To work on my “mental block”, I got a job working at the birth center when my baby was seven months old. I began to realize that everyone in birth work has baggage – it wasn’t just me – even the midwives weren’t perfect.

I had been fascinated by the doctor who attended me at the hospital, so I decided I wanted to be a family practice doctor specializing in OB.

I studied biology, and worked as the L&D unit coordinator in the local hospital, where I met my future husband who was the chief OB resident at the time.

We moved to rural Arkansas, where my future husband got a job, and there was an apprentice midwifery opportunity for me, which spoke to my heart.  I was attending more births as an apprentice midwife than my husband was attending as an OB. We were also able to attend births together, with him as my preceptor. Even the local pediatrician embraced my desire to learn, by teaching me how to assess babies immediately post-birth, and master newborn exams.

Then we moved to Indiana, where midwifery was illegal.

So... I worked “illegally” alongside my husband to deliver care to pregnant people in my area desiring homebirth. This also led to training as a doula so I could accompany my clients in the hospital more under the radar.  We moved to Wisconsin in 2000, and I was finally able to practice as a midwife in a more supportive environment.  I had a busy midwifery practice in Madison and left only to birth my fourth and fifth babies.

Then, because I can never get enough of babies and families, I began photographing newborns and finally moved full circle back to births. I had been a professional photographer since 2008, and had both the experience and the equipment to photograph in a variety of lighting situations (which is a must for professional birth photography), so I added that to my repertoire.

So how did I get into birth work? My journey...

The early seeds of badassery...

I was raised in Southern California, moved to Iowa as a teen, went to a Quaker boarding school (I got expelled for drinking, but the boys didn’t… hmmm, might that have planted some badassery seeds?). I got pregnant immediately following graduation from high school, but didn’t let that stop me. I moved to Missouri to attend college with my high school boyfriend.

During my pregnancy, I fell and went to the ER to get checked out. I waited forever in that ER because all the OBs were busy in cesarean after cesarean after cesarean. I asked the OB resident (when they finally came in), “How many cesareans do they do at this hospital?!” I was told the cesarean rate was 39%.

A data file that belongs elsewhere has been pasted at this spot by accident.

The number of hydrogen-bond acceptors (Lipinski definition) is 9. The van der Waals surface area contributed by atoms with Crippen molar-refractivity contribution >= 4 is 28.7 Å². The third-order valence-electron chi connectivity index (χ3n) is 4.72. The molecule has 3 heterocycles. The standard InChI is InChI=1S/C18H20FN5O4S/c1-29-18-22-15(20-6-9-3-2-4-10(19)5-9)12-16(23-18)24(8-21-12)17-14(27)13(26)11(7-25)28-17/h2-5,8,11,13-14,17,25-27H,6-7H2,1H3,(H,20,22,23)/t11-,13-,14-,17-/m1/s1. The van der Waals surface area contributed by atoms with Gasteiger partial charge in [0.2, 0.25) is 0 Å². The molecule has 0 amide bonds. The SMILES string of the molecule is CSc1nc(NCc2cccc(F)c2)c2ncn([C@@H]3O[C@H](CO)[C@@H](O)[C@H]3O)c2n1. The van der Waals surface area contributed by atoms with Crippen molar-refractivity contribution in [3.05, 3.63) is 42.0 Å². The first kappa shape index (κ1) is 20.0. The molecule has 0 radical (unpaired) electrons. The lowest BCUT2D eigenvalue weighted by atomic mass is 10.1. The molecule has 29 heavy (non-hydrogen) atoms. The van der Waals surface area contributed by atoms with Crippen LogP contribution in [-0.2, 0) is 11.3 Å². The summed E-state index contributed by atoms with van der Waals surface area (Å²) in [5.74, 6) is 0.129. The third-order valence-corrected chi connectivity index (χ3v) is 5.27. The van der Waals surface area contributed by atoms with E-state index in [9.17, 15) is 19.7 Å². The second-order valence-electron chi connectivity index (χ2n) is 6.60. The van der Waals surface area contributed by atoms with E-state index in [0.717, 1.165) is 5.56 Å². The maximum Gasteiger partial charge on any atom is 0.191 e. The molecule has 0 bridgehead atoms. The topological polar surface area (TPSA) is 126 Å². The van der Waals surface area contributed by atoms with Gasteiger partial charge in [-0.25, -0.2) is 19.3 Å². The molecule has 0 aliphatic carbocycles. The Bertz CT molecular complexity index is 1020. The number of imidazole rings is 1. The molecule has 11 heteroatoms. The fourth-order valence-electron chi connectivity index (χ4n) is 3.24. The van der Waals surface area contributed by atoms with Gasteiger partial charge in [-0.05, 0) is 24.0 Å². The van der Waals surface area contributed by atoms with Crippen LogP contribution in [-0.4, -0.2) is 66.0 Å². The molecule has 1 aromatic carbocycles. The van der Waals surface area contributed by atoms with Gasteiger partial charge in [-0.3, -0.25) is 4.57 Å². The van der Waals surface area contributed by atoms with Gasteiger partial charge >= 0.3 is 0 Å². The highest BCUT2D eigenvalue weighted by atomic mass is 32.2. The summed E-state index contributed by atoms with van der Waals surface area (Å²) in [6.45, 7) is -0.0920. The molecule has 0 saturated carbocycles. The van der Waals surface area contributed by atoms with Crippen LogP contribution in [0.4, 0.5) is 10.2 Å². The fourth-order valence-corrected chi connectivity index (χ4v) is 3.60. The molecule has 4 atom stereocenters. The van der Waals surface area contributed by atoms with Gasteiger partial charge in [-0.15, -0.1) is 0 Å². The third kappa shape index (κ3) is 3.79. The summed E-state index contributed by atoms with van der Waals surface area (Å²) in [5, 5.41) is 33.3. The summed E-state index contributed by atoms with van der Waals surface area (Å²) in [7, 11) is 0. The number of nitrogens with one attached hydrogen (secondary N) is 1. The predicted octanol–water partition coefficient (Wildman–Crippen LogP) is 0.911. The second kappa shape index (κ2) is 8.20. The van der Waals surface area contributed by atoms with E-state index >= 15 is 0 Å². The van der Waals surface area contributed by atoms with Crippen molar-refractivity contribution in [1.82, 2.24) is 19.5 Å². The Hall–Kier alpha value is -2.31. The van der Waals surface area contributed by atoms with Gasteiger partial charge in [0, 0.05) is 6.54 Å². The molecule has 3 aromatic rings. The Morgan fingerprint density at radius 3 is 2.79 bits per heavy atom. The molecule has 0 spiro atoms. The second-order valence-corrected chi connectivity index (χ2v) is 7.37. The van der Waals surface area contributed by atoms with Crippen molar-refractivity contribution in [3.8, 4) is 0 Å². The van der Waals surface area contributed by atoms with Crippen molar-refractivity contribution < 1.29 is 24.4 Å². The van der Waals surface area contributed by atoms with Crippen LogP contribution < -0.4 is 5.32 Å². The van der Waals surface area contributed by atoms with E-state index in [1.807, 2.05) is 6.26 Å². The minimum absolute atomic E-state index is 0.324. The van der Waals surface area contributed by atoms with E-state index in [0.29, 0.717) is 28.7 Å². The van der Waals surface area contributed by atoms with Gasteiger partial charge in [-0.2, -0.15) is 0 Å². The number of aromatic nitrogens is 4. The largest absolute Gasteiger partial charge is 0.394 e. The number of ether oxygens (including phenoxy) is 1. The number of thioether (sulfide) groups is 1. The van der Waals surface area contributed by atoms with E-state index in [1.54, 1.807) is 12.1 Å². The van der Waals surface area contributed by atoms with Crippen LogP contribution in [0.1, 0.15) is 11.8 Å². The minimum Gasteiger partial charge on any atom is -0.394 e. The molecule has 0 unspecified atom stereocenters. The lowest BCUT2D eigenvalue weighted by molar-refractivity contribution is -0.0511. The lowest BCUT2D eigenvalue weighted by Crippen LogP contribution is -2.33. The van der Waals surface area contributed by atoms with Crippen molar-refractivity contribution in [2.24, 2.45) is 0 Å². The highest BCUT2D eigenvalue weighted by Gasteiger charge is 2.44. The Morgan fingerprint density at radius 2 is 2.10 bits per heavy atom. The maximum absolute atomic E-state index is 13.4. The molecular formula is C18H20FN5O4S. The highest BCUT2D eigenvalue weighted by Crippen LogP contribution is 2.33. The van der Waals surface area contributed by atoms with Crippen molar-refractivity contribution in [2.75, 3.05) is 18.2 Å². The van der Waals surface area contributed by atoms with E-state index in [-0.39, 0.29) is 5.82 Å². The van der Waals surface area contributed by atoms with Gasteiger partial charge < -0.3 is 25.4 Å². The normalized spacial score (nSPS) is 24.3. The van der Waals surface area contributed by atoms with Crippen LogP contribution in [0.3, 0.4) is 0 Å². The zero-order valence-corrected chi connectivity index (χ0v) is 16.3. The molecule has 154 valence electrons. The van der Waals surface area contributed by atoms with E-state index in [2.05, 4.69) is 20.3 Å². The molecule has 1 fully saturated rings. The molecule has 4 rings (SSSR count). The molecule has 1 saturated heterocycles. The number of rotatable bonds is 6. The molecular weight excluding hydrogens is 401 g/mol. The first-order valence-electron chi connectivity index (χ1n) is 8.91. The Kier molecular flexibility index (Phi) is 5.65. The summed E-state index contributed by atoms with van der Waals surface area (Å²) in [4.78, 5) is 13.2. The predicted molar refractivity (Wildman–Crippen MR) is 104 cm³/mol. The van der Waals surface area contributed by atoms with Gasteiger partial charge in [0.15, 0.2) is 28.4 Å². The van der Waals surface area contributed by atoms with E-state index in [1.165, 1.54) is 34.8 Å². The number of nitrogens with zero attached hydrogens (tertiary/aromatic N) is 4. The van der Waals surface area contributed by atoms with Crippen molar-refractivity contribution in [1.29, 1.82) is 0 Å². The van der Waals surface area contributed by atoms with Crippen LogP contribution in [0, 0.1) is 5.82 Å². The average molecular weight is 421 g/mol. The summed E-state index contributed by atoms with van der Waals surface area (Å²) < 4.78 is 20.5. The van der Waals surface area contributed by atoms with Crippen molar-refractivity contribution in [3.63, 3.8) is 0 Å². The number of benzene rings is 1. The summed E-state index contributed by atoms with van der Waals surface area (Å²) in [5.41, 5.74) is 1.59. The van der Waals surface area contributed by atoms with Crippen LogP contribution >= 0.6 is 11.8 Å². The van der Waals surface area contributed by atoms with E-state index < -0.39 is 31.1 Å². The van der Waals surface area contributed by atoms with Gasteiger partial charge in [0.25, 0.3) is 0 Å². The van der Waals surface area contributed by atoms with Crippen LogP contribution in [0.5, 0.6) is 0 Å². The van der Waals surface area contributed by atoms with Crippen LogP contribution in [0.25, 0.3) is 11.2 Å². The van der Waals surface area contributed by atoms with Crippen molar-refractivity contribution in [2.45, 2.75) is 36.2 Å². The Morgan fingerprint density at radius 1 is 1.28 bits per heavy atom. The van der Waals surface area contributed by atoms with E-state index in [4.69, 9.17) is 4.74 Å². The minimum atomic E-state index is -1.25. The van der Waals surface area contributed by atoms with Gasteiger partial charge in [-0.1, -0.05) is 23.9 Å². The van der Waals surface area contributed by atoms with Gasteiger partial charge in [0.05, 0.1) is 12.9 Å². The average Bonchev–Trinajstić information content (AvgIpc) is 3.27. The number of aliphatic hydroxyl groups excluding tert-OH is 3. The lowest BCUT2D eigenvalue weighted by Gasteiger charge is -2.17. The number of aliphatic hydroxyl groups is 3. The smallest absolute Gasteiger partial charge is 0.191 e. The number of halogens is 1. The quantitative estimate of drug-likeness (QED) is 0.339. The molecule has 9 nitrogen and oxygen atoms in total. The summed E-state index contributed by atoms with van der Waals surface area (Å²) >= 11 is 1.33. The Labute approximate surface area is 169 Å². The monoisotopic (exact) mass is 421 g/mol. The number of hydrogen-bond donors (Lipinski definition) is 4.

My birth - and baggage...

It didn’t take me long to decide I didn’t want to be a part of their statistics, so I did a bit of research, found a midwife and decided to birth at the local birth center.

My labor was long, and I transferred after 36 hours of active labor for some needed medical support. Somehow I thought I had done something wrong to need to go to the hospital. The message in those days was that if you planned a natural birth, but had interventions, you had a “mental block.”

To work on my “mental block”, I got a job working at the birth center when my baby was seven months old. I began to realize that everyone in birth work has baggage – it wasn’t just me – even the midwives weren’t perfect.

I had been fascinated by the doctor who attended me at the hospital, so I decided I wanted to be a family practice doctor specializing in OB.

I studied biology, and worked as the L&D unit coordinator in the local hospital, where I met my future husband who was the chief OB resident at the time.

We moved to rural Arkansas, where my future husband got a job, and there was an apprentice midwifery opportunity for me. I was attending more births as an apprentice midwife than my husband was attending as an OB. We were able to attend births together, with him as my preceptor. Even the local pediatrician embraced my desire to learn, by teaching me how to assess babies immediately post-cesarean, and master newborn exams.

Then we moved to Indiana, where midwifery was illegal.

So... I worked “illegally” alongside my husband to deliver care to pregnant people in my area desiring homebirth. This also led to training as a doula so I could accompany my clients in the hospital more under the radar.

And then I began photographing births. I had been a professional photographer since 2008, and had both the experience and the equipment to photograph in a variety of lighting situations (which is a must for professional birth photography), so I added that to my repertoire.